Various kill switches and extinguishers are also easily accessible for drivers and responders.
“(Regarding) a lot of the other equipment, it’s mandated that they be disconnectable just by tugging them, so there’s nothing sort of locking the driver into the car, including the communications, drinking tubes, cooling ducts…,” Dr Le continued.
“Things like doors need to have operational door pulls from the inside, the FIA nets all need to be released with one hand, and all the racing cars have fire switches and kill switches inside and outside the car, so they’re all standardised.”
Like their F1 counterparts, the Supercars’ medical team follows the field on the opening lap with its own extinguishers.
Those extinguishers are a powder variety, which is more effective than liquid, while Supercars also requires four fire personnel on the track at race start.
“One of the biggest differences between Supercars and Formula 1 is that Supercars also has a fire vehicle that follows the first lap,” Dr Le explained.
“We used to have much higher field numbers as well, but then also after the Reindler crash, it was mandated that they have to have a vehicle or vehicles with four firies able to respond, so we have more emergency vehicles behind the field.
“You’ll see the medical car flanked by one or two fire vehicles and a recovery vehicle, which is important to be able to remove any crashed car from the straight, given some of the short circuits we go to as well.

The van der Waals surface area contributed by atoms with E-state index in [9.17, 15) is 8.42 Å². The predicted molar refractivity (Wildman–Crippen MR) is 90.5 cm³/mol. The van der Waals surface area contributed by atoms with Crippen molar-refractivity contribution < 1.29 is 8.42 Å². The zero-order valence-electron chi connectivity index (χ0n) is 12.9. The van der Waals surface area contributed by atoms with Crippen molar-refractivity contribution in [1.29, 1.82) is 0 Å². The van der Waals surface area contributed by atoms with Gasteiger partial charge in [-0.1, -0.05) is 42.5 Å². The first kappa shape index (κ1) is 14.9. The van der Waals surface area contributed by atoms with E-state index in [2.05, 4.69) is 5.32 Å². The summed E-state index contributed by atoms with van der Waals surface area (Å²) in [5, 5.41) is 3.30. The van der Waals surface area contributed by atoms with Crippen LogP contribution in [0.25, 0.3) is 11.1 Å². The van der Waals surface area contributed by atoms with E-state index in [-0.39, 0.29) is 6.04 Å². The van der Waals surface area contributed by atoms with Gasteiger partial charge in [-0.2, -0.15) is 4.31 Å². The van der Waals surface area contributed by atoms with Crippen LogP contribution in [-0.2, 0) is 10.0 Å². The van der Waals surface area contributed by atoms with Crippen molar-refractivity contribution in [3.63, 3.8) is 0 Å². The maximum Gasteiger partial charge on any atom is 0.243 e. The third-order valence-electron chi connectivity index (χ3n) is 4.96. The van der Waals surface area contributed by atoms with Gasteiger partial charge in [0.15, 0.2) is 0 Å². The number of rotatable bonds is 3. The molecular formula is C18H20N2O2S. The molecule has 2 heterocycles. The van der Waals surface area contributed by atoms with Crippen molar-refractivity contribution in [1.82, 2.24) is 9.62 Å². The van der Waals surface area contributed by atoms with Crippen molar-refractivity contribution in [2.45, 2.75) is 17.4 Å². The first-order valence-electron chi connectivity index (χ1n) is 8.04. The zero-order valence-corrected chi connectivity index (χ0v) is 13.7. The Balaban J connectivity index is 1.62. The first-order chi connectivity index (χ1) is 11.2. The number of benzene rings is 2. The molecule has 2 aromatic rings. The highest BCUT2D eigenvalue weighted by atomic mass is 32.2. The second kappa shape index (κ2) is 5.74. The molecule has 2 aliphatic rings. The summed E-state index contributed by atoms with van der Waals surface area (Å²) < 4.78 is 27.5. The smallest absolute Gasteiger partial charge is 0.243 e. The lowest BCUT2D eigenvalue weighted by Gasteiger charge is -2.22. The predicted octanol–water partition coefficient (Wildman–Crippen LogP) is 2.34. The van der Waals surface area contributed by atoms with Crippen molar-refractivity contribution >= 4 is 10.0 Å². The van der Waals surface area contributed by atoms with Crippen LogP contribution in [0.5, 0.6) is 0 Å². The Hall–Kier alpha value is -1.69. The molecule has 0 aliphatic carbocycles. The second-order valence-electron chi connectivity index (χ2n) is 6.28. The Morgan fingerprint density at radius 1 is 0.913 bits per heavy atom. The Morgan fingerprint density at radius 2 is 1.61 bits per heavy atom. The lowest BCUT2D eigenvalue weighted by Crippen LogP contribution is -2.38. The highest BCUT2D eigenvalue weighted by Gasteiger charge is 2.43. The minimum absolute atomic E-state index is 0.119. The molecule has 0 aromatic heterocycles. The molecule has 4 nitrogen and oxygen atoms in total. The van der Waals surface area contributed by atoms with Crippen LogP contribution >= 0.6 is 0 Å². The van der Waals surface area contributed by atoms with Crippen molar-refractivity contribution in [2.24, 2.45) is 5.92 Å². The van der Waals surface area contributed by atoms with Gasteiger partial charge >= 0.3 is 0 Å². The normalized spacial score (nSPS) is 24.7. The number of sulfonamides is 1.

“It was pretty clear that there was a local fire official that came to the aid (of Grosjean) and then the medical car driver grabs the fire extinguisher as well, which is exactly what we did (in the Reindler case). I have a fire extinguisher and a fire blanket myself, for instances like this.”
Extrication is already a carefully considered process, but attending to a crash where there are flames represents an even greater cocktail of risks.
However, one easily overlooked aspect of fire is the threat of inhalation, which is more subtle than burns but also has longer lasting, more severe health effects.
“The priority with fire, apart from any potential burns, is the inhalation,” stated Dr Le.
“One of the first things we see, the skin and burns, is something we can deal with later.
“The thing that will kill someone is inhalation burns or just inhalation itself through lack of oxygen, so that’s what really needs to be addressed.
“If we go back even further, back to Niki Lauda, the worst injury he had from being in his old race car was the inhalation burns which damaged his lungs. That was much worse than any skin burn.
“Obviously, cosmetically, skin burns are terrible, but it’s more your airways and breathing that are priority there.”
Dr Le has been the Supercars Medical Delegate since 2008, during which time he has continued to refine response procedures with some of the category’s unique factors in mind.
As well as being one of the first on scene in the event of a major crash, he effectively functions as the competitors’ general practitioner.
That means dealing with any number of medical issues which may arise at the circuit, with recent matters including Scott Pye’s illness in Newcastle last year and Garry Jacobson’s ankle cyst at the start of the 2020 season.